Sometimes, I try to kill my own ideas.
Especially with an idea that has major consequences for change and potential.
I brought it to the table.
I believe in it.
I want it to happen.
I got people excited about it.
I energized the team.
Now I’m attempting to kill it.
I’m trying to find holes in the idea.
I am questioning the validity of the idea.
I’m even causing some to ask if I still support the idea.
What’s my point?
Am I that difficult as a leader?
Well, that may be a matter of opinion, but I have a good reason.
I want the idea to stand the test of time and scrutiny.
If it survives, it has a better chance of succeeding.
If it doesn’t, well, let’s move on to a new idea.
As a leader, I’ve learned I can often get excited about my own ideas. I can get other people excited about my ideas…I can pitch an impressive vision…I can motivate people to say yes to my suggestions.
Whether because of position or power of persuasion, I have the ability to excite people around a cause. I can even find ways to justify my idea, even, if necessary, make it appear it was a “God-given” idea.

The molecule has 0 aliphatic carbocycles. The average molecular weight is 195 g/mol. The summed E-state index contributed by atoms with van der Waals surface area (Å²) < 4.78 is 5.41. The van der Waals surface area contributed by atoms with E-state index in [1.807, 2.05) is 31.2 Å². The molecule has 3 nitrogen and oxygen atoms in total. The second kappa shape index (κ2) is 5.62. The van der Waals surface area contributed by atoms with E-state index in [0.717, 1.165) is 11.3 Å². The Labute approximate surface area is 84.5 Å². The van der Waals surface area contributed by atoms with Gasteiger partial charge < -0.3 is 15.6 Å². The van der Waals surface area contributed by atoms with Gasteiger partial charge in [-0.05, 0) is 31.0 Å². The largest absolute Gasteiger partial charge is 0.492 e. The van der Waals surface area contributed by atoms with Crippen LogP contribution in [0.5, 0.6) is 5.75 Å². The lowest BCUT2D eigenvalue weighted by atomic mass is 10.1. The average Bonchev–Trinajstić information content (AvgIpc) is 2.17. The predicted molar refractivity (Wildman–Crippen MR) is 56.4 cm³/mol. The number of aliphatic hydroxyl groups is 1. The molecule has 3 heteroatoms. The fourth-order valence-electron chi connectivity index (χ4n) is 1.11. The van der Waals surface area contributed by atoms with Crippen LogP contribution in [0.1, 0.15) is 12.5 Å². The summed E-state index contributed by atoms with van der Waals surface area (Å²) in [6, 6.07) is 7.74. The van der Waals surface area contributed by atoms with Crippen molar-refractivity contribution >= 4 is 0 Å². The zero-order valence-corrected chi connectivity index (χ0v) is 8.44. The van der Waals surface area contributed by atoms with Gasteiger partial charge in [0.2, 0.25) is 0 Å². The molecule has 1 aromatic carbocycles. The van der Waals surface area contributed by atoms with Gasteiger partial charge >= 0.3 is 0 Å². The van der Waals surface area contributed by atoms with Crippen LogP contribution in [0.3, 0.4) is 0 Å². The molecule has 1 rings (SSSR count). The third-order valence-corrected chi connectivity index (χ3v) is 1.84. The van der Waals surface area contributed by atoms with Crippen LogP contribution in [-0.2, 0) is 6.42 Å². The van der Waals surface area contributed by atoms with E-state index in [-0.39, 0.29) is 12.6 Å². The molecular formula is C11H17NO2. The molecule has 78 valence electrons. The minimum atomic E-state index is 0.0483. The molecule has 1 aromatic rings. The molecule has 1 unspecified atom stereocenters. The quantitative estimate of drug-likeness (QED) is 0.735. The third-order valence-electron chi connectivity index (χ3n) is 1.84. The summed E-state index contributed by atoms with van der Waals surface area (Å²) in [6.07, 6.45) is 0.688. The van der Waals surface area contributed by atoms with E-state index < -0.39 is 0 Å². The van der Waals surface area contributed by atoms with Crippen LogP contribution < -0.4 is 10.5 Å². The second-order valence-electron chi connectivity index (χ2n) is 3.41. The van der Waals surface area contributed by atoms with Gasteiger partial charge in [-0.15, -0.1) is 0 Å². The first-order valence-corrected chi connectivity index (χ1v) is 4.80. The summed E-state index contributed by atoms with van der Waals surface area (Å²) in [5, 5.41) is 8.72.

The bottom line is I’m capable of being wrong. I’m capable of some really bad ideas. I’m even capable of justifying my personal idea as a “God-idea.” Just being honest.
When an idea hasn’t been tested thoroughly before it meets the vote of the public and it fails, it puts a strain against my credibility as a leader. If it has been tested, questioned, and kicked around thoroughly, especially among the team I lead, it has the full support of everyone from the beginning, actually starts to feel like their idea, and has a better chance of succeeding.
Have a great idea?
Be the first to try to kill it and see if it’s worth pushing forward.
If it passes the test, you’ve got the potential of a great idea.
Have you ever tried to kill one of your own ideas?